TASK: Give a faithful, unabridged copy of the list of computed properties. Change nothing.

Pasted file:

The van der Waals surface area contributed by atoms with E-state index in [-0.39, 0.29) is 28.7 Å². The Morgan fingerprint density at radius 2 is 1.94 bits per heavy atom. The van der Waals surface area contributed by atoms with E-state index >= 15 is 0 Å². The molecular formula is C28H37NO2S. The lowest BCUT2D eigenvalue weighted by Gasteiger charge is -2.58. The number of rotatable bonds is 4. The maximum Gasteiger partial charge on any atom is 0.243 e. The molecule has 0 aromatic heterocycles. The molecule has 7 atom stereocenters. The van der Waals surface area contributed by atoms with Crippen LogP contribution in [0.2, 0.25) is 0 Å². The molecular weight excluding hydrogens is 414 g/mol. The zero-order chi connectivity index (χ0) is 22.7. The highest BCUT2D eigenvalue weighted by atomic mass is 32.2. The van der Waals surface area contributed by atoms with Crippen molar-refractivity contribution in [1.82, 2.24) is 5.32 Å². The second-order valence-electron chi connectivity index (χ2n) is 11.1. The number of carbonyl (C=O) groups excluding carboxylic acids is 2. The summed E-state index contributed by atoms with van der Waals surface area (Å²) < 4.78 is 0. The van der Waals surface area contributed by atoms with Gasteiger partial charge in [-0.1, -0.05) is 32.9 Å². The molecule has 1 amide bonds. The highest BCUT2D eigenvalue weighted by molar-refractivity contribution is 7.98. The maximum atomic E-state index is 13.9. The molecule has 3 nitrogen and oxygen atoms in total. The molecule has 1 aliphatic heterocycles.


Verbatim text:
The van der Waals surface area contributed by atoms with E-state index in [-0.39, 0.29) is 28.7 Å². The Morgan fingerprint density at radius 2 is 1.94 bits per heavy atom. The van der Waals surface area contributed by atoms with E-state index >= 15 is 0 Å². The molecular formula is C28H37NO2S. The lowest BCUT2D eigenvalue weighted by Gasteiger charge is -2.58. The number of rotatable bonds is 4. The maximum Gasteiger partial charge on any atom is 0.243 e. The molecule has 0 aromatic heterocycles. The molecule has 7 atom stereocenters. The van der Waals surface area contributed by atoms with Crippen LogP contribution in [0.2, 0.25) is 0 Å². The molecular weight excluding hydrogens is 414 g/mol. The zero-order chi connectivity index (χ0) is 22.7. The highest BCUT2D eigenvalue weighted by atomic mass is 32.2. The van der Waals surface area contributed by atoms with Crippen molar-refractivity contribution in [1.82, 2.24) is 5.32 Å². The second-order valence-electron chi connectivity index (χ2n) is 11.1. The number of carbonyl (C=O) groups excluding carboxylic acids is 2. The summed E-state index contributed by atoms with van der Waals surface area (Å²) < 4.78 is 0. The van der Waals surface area contributed by atoms with Gasteiger partial charge in [-0.1, -0.05) is 32.9 Å². The molecule has 1 amide bonds. The highest BCUT2D eigenvalue weighted by molar-refractivity contribution is 7.98. The maximum atomic E-state index is 13.9. The molecule has 3 nitrogen and oxygen atoms in total. The molecule has 1 aliphatic heterocycles.